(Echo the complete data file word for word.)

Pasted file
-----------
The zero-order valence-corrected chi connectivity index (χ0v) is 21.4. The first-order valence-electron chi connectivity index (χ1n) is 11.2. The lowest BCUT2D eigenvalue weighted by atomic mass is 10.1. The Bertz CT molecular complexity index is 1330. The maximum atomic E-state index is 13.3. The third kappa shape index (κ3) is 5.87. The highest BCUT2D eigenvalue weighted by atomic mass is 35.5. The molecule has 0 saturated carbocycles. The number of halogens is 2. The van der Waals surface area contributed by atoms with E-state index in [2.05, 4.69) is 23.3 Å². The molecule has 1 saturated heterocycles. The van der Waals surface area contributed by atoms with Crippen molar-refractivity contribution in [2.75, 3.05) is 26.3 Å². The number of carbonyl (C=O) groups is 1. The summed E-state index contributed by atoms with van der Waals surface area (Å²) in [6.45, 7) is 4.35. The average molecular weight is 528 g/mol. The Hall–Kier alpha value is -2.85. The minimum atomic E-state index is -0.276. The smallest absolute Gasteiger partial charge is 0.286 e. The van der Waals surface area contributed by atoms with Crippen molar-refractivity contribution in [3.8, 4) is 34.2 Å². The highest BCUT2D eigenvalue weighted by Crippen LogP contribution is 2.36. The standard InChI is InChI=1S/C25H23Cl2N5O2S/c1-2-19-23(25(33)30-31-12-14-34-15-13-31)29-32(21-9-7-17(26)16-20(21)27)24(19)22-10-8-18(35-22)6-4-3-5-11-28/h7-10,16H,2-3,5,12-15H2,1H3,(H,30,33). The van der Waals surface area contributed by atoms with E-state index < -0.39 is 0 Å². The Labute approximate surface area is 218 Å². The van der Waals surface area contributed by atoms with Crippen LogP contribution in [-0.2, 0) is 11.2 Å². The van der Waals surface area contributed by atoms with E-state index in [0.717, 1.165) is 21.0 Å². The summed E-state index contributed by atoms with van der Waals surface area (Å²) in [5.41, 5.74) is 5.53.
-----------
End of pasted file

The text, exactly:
The zero-order valence-corrected chi connectivity index (χ0v) is 21.4. The first-order valence-electron chi connectivity index (χ1n) is 11.2. The lowest BCUT2D eigenvalue weighted by atomic mass is 10.1. The Bertz CT molecular complexity index is 1330. The maximum atomic E-state index is 13.3. The third kappa shape index (κ3) is 5.87. The highest BCUT2D eigenvalue weighted by atomic mass is 35.5. The molecule has 0 saturated carbocycles. The number of halogens is 2. The van der Waals surface area contributed by atoms with E-state index in [2.05, 4.69) is 23.3 Å². The molecule has 1 saturated heterocycles. The van der Waals surface area contributed by atoms with Crippen molar-refractivity contribution in [2.75, 3.05) is 26.3 Å². The number of carbonyl (C=O) groups is 1. The summed E-state index contributed by atoms with van der Waals surface area (Å²) in [6.45, 7) is 4.35. The average molecular weight is 528 g/mol. The Hall–Kier alpha value is -2.85. The minimum atomic E-state index is -0.276. The smallest absolute Gasteiger partial charge is 0.286 e. The van der Waals surface area contributed by atoms with Crippen molar-refractivity contribution in [3.8, 4) is 34.2 Å². The highest BCUT2D eigenvalue weighted by Crippen LogP contribution is 2.36. The standard InChI is InChI=1S/C25H23Cl2N5O2S/c1-2-19-23(25(33)30-31-12-14-34-15-13-31)29-32(21-9-7-17(26)16-20(21)27)24(19)22-10-8-18(35-22)6-4-3-5-11-28/h7-10,16H,2-3,5,12-15H2,1H3,(H,30,33). The van der Waals surface area contributed by atoms with E-state index < -0.39 is 0 Å². The Labute approximate surface area is 218 Å². The van der Waals surface area contributed by atoms with Crippen LogP contribution in [-0.2, 0) is 11.2 Å². The van der Waals surface area contributed by atoms with E-state index in [0.717, 1.165) is 21.0 Å². The summed E-state index contributed by atoms with van der Waals surface area (Å²) in [5.41, 5.74) is 5.53.